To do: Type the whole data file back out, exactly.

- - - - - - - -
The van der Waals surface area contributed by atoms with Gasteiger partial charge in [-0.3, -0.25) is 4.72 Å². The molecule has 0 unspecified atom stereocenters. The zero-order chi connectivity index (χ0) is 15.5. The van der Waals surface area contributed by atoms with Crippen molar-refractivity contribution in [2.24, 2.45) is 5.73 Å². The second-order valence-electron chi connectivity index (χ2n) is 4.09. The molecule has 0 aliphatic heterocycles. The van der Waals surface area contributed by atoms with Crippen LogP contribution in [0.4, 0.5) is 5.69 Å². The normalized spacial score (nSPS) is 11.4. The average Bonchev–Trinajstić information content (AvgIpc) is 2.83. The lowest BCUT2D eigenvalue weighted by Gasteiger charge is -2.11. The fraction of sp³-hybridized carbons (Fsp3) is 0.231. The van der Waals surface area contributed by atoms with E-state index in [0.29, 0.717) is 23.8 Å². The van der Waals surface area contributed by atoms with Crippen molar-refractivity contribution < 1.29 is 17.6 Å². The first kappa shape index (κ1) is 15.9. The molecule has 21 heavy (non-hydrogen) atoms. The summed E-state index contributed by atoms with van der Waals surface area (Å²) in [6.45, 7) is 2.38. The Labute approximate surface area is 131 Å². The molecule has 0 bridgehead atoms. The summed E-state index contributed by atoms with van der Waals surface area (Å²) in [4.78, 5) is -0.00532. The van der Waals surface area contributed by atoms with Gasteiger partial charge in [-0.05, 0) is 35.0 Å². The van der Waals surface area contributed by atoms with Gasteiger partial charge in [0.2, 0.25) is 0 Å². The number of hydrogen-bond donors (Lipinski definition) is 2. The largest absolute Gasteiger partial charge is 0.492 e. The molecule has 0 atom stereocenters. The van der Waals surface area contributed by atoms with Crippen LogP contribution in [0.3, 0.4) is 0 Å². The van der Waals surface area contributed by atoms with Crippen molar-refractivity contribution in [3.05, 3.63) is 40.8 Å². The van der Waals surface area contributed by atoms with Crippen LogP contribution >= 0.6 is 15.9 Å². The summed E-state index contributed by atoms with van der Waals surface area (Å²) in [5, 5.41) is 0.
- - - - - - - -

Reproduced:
The van der Waals surface area contributed by atoms with Gasteiger partial charge in [-0.3, -0.25) is 4.72 Å². The molecule has 0 unspecified atom stereocenters. The zero-order chi connectivity index (χ0) is 15.5. The van der Waals surface area contributed by atoms with Crippen molar-refractivity contribution in [2.24, 2.45) is 5.73 Å². The second-order valence-electron chi connectivity index (χ2n) is 4.09. The molecule has 0 aliphatic heterocycles. The van der Waals surface area contributed by atoms with Crippen LogP contribution in [0.4, 0.5) is 5.69 Å². The normalized spacial score (nSPS) is 11.4. The average Bonchev–Trinajstić information content (AvgIpc) is 2.83. The lowest BCUT2D eigenvalue weighted by Gasteiger charge is -2.11. The fraction of sp³-hybridized carbons (Fsp3) is 0.231. The van der Waals surface area contributed by atoms with E-state index in [0.29, 0.717) is 23.8 Å². The van der Waals surface area contributed by atoms with Crippen molar-refractivity contribution < 1.29 is 17.6 Å². The first kappa shape index (κ1) is 15.9. The molecule has 21 heavy (non-hydrogen) atoms. The summed E-state index contributed by atoms with van der Waals surface area (Å²) in [6.45, 7) is 2.38. The Labute approximate surface area is 131 Å². The molecule has 0 bridgehead atoms. The summed E-state index contributed by atoms with van der Waals surface area (Å²) in [4.78, 5) is -0.00532. The van der Waals surface area contributed by atoms with Gasteiger partial charge in [-0.05, 0) is 35.0 Å². The van der Waals surface area contributed by atoms with Gasteiger partial charge in [0.2, 0.25) is 0 Å². The number of hydrogen-bond donors (Lipinski definition) is 2. The largest absolute Gasteiger partial charge is 0.492 e. The molecule has 0 atom stereocenters. The van der Waals surface area contributed by atoms with Crippen LogP contribution in [0.3, 0.4) is 0 Å². The van der Waals surface area contributed by atoms with Crippen molar-refractivity contribution in [3.05, 3.63) is 40.8 Å². The van der Waals surface area contributed by atoms with Crippen LogP contribution >= 0.6 is 15.9 Å². The summed E-state index contributed by atoms with van der Waals surface area (Å²) in [5, 5.41) is 0.